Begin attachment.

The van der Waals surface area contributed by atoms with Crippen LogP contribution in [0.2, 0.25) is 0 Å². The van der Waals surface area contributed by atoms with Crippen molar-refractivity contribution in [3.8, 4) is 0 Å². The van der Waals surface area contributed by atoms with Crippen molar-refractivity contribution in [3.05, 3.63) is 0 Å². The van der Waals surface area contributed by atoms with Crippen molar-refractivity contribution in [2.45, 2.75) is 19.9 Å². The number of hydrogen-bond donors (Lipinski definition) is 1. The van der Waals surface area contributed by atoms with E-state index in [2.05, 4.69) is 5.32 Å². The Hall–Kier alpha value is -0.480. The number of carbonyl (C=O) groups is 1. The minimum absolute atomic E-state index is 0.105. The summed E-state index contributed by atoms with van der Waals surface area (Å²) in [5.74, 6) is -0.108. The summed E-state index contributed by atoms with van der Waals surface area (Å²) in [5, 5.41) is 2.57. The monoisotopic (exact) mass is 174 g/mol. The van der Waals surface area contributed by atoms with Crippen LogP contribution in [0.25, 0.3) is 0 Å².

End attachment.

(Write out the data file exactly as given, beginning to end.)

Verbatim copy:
The van der Waals surface area contributed by atoms with Crippen LogP contribution in [0.2, 0.25) is 0 Å². The van der Waals surface area contributed by atoms with Crippen molar-refractivity contribution in [3.8, 4) is 0 Å². The van der Waals surface area contributed by atoms with Crippen molar-refractivity contribution in [3.05, 3.63) is 0 Å². The van der Waals surface area contributed by atoms with Crippen molar-refractivity contribution in [2.45, 2.75) is 19.9 Å². The number of hydrogen-bond donors (Lipinski definition) is 1. The van der Waals surface area contributed by atoms with E-state index in [2.05, 4.69) is 5.32 Å². The Hall–Kier alpha value is -0.480. The number of carbonyl (C=O) groups is 1. The minimum absolute atomic E-state index is 0.105. The summed E-state index contributed by atoms with van der Waals surface area (Å²) in [5.74, 6) is -0.108. The summed E-state index contributed by atoms with van der Waals surface area (Å²) in [5, 5.41) is 2.57. The monoisotopic (exact) mass is 174 g/mol. The van der Waals surface area contributed by atoms with Crippen LogP contribution in [0.25, 0.3) is 0 Å².